Once you personify God - once you make God personal - there's nothing left of that originating impulse for religion. God can't be a being that you can talk to, even while seeming to talk with God might have demonstrable benefit. And God sure doesn't talk to us in any intelligible way. You have to resort to fantasy, like Trump is an honest man, and the Bible is the literal Word of God.
I just think that there must have been something gratifying for a lot of people to hear Trump say "you're fired" over and over on TV. It channeled something that they wanted to say about all the non-bottom-line stuff going on in the urban centers. Keeping people on because they're black or woman or whatever you think is an excuse for slacking. You're fired is what the personal God says when He consigns you to hell.
It's easy to suggest that religionists are all, by definition, reactionary and are just refusing to accept the revelations of the scientific method. This is clear in the case of refusing to "believe" evolutionary theory. One might as well believe that the earth is flat, which many people apparently still do. I would find that very very difficult.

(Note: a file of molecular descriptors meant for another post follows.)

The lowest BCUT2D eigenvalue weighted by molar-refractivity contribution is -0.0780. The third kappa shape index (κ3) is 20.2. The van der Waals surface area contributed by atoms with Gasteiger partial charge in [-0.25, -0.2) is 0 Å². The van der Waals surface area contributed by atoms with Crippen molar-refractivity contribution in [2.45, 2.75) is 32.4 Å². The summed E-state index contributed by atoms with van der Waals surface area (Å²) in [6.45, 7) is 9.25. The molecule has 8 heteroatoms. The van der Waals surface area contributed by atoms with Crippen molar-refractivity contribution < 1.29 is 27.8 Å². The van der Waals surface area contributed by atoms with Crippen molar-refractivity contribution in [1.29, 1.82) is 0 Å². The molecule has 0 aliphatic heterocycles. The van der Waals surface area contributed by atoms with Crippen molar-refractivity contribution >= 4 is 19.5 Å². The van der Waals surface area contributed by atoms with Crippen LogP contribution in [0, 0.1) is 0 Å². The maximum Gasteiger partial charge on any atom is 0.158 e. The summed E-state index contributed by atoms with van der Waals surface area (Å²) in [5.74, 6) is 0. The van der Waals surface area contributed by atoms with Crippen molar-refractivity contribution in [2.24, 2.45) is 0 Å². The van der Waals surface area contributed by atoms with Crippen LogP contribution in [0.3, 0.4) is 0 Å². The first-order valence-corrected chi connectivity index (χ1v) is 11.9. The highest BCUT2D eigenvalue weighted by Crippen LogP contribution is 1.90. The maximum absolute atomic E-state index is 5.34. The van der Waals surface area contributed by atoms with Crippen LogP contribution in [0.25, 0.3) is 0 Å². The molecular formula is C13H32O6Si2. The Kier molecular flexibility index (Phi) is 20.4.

But I also find it difficult to believe that without us to comprehend it, the cosmos is void and without meaning. Sure we can make ourselves its meaning by raising up cognition to the level of the godhead, but that's not what I mean either. We aren't eternal, either individually or as a species, and still the cosmos is meaningful, even without any other comprehender anywhere or anytime.
In part - maybe even in large part - I say this because I think that the scientific method has long since destroyed the validity of any subject-object distinction. We simply cannot know the world beyond ourselves. We cannot know the world without ourselves.
I don't think that's any more radical than the sociologists' bedrock; that we cannot be people without other people. Without the social, we can't even have cognition.
The reason we cling so hard to what I would call the primitive scientific method is simply that we don't want the responsibility as co-creators of our own cosmos. We're hoping for an answer, in precisely the same way that we once did wish for direction from God.
I don't buy any mind/body distinction, for the very same reasons.
Yes, of course I am too lazy to go into detail now. There's plenty of detail in the writing I've put out there, I mean in here, though I have to apologize in advance that I'm asking you to be far less lazy than I have proven to be. Sorry. See my posts regarding Riccardo Manzotti and his "spread mind" theory. Look at how spiders weave webs with the minds in their legs.